We are all familiar with the adage: retail is both an art and a science. For many retailers, the science means examining and translating large amounts of data, both transactional and non-transactional, with the goal of creating betters ways to connect to customers. We recently launched a study regarding Big Data to examine how retailers are dealing with overwhelming amounts of data from multiple channels and sources, combined with the urgency to create competitive strategies. Undoubtedly, eCommerce is a major channel that can provide valuable clues to refining your customers’ paths-to-purchase. But, where to start? Glad you asked. Here are the top seven metrics that should be included in every eCommerce monitoring strategy:

1. New Visitor Conversion Rate vs. Return Visitor Conversion Rate
Break out conversion rate by your new visitors and return visitors to see how many are converting on their first visit to your site. Review this number over time to see if there is any seasonality associated with the purchase decision. If this number trends low, then identify those aspects of your product that are prompting visitors to take time to make the purchase and use this insight to make the purchase experience easier. For example, adding more information about the product, more detail about your company, and secure site logos can motivate your visitor to purchase quicker.

2. Days and Visits to Purchase
For the returning visitors, how many days or visits to your site does it take to make the purchase? You risk forever losing the customer forever who leaves your site during the purchase decision. Try to decrease this number by offering incentives to purchase or, if you capture emails in the process, reach out to the visitor directly with an incentive or offer to help.

3. Average Order Value and Items Per Order
Determine what each order means to you. If accounting for inflation only, this number should be increasing year over year. Try to grow these numbers by offering add-ons or similar products during the shopping and checkout process. For example, Amazon shows items “Frequently Bought Together” and “Customers Who Bought This Item Also Bought” to encourage additional purchases.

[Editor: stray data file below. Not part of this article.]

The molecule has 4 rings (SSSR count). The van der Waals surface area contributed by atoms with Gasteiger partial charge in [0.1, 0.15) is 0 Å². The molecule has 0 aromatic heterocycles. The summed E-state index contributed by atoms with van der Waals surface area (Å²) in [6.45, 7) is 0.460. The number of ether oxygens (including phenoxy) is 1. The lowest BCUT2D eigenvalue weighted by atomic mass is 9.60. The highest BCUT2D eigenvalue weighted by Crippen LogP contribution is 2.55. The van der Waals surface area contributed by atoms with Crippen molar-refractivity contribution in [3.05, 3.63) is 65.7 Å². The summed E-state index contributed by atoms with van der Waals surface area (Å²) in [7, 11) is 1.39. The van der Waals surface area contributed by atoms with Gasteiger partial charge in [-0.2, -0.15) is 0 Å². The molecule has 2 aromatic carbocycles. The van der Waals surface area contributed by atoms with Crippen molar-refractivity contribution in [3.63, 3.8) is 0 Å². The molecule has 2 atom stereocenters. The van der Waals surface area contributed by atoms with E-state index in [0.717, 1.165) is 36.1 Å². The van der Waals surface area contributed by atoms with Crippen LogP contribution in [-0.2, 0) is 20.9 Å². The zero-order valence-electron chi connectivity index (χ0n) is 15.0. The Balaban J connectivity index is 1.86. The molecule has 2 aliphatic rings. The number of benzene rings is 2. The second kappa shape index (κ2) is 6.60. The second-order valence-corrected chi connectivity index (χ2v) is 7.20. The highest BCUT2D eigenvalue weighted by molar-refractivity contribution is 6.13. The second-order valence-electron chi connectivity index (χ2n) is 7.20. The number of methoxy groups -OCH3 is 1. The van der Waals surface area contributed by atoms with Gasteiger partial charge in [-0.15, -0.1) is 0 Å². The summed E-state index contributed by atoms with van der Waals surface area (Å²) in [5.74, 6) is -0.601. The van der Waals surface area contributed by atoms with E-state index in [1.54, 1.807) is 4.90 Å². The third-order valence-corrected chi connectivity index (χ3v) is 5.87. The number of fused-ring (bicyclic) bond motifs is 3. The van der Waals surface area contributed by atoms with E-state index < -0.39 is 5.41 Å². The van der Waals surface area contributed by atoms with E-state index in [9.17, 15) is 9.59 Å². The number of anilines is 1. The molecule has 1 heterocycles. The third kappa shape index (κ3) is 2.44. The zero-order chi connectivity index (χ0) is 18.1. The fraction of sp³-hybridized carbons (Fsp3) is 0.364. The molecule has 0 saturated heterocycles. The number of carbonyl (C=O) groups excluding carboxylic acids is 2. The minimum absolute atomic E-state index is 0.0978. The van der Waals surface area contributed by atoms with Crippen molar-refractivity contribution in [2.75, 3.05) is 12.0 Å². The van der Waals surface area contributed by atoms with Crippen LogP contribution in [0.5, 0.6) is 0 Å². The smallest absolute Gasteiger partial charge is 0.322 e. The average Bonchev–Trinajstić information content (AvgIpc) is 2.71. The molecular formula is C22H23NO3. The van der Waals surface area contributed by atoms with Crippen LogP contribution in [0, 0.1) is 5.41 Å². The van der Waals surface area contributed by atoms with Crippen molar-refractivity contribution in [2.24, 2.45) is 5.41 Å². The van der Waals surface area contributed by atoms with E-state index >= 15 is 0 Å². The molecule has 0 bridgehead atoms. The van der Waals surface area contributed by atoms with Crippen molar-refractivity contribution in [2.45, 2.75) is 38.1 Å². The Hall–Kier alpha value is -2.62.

4. Cost Per Acquisition
How much did you pay to acquire that customer? When comparing this to the average order, you should be able to outline the marketing activities that are not giving you a positive return on your investment. This costs include your pay-per-clicks and other digital advertising campaigns, as well as direct marketing programs.

5. Traffic Source
Which channel is bringing you the most traffic? Take it step further and compare against the conversion rate for each source. Often, the visitors that directly input your URL convert the best, but watch these numbers to see how you can optimize each.

6. Bounce Rate by Page
A “bounce” is when a visitor exits your site on the first page. Looking to the bounce rate on your main landing pages will help you to identify which page needs your attention the most. Determine why visitors are leaving your site when on this page – are there broken links, irrelevant information, excessive load times?

7. Shopping Cart Abandon Rate by Page
There are so many variables operating in your shopping cart. You should be in the habit of using a dummy account to periodically review the checkout process to make sure it is easy. Review the number of visitors leaving the shopping cart at each step in the process – this will help you to identify the most pressing page for concern. Are there unnecessary form fields?  Does the site not appear secure? Are there too many steps or pages required to check out? You have done the hard work to get your visitor to want to purchase your product – do not make it difficult to actually complete the purchase

Of course, there are many more insights and measures you can (and should) use as part of your eCommerce monitoring strategy, but these are just the ones to get you started. Also, as you have probably already guessed, this month’s blog focuses on eCommerce – one of my favorite topics. Hope to see you next week, when we take a look at the art

– Courtney

Published On: June 6, 2013Categories: Big Data, eCommerce, The Parker Avery Group